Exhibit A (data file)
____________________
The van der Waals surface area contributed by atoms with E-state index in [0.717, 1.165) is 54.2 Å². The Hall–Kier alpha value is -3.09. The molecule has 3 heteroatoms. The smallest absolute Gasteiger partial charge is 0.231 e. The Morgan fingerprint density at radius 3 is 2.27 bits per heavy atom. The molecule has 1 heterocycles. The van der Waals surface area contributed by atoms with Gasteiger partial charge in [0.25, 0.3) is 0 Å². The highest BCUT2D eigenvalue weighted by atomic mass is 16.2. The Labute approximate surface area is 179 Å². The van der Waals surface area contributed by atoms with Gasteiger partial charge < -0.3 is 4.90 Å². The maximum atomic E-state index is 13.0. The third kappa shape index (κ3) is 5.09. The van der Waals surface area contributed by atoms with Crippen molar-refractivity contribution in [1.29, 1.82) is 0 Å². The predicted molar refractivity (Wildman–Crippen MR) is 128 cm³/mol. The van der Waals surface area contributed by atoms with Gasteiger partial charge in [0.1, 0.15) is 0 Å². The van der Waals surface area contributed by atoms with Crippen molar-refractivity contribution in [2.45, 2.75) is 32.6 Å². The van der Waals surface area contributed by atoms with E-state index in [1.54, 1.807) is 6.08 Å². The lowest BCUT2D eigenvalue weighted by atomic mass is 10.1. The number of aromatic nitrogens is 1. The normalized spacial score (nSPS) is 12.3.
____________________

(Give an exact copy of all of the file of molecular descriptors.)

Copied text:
The van der Waals surface area contributed by atoms with E-state index in [0.717, 1.165) is 54.2 Å². The Hall–Kier alpha value is -3.09. The molecule has 3 heteroatoms. The smallest absolute Gasteiger partial charge is 0.231 e. The Morgan fingerprint density at radius 3 is 2.27 bits per heavy atom. The molecule has 1 heterocycles. The van der Waals surface area contributed by atoms with Gasteiger partial charge in [0.25, 0.3) is 0 Å². The highest BCUT2D eigenvalue weighted by atomic mass is 16.2. The Labute approximate surface area is 179 Å². The van der Waals surface area contributed by atoms with Gasteiger partial charge < -0.3 is 4.90 Å². The maximum atomic E-state index is 13.0. The third kappa shape index (κ3) is 5.09. The van der Waals surface area contributed by atoms with Crippen molar-refractivity contribution in [1.29, 1.82) is 0 Å². The predicted molar refractivity (Wildman–Crippen MR) is 128 cm³/mol. The van der Waals surface area contributed by atoms with Gasteiger partial charge in [0.1, 0.15) is 0 Å². The van der Waals surface area contributed by atoms with Crippen molar-refractivity contribution in [2.45, 2.75) is 32.6 Å². The van der Waals surface area contributed by atoms with E-state index in [1.54, 1.807) is 6.08 Å². The lowest BCUT2D eigenvalue weighted by atomic mass is 10.1. The number of aromatic nitrogens is 1. The normalized spacial score (nSPS) is 12.3.